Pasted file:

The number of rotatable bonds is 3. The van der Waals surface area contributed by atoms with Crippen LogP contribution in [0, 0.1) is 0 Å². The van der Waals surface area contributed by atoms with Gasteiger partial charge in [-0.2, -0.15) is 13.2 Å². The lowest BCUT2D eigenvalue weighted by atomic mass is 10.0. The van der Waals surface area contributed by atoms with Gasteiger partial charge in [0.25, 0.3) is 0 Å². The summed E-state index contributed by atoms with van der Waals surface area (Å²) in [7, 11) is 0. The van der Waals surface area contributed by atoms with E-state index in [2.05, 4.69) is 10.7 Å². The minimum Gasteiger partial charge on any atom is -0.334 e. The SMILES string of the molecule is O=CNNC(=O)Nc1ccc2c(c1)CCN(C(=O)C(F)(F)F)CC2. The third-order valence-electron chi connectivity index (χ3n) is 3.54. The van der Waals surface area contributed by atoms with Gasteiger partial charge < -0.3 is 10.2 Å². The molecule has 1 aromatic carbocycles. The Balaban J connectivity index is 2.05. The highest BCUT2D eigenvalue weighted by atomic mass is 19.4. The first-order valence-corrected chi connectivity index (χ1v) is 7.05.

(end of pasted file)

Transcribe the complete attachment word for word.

The number of rotatable bonds is 3. The van der Waals surface area contributed by atoms with Crippen LogP contribution in [0, 0.1) is 0 Å². The van der Waals surface area contributed by atoms with Gasteiger partial charge in [-0.2, -0.15) is 13.2 Å². The lowest BCUT2D eigenvalue weighted by atomic mass is 10.0. The van der Waals surface area contributed by atoms with Gasteiger partial charge in [0.25, 0.3) is 0 Å². The summed E-state index contributed by atoms with van der Waals surface area (Å²) in [7, 11) is 0. The van der Waals surface area contributed by atoms with E-state index in [2.05, 4.69) is 10.7 Å². The minimum Gasteiger partial charge on any atom is -0.334 e. The SMILES string of the molecule is O=CNNC(=O)Nc1ccc2c(c1)CCN(C(=O)C(F)(F)F)CC2. The third-order valence-electron chi connectivity index (χ3n) is 3.54. The van der Waals surface area contributed by atoms with Gasteiger partial charge < -0.3 is 10.2 Å². The molecule has 1 aromatic carbocycles. The Balaban J connectivity index is 2.05. The highest BCUT2D eigenvalue weighted by atomic mass is 19.4. The first-order valence-corrected chi connectivity index (χ1v) is 7.05.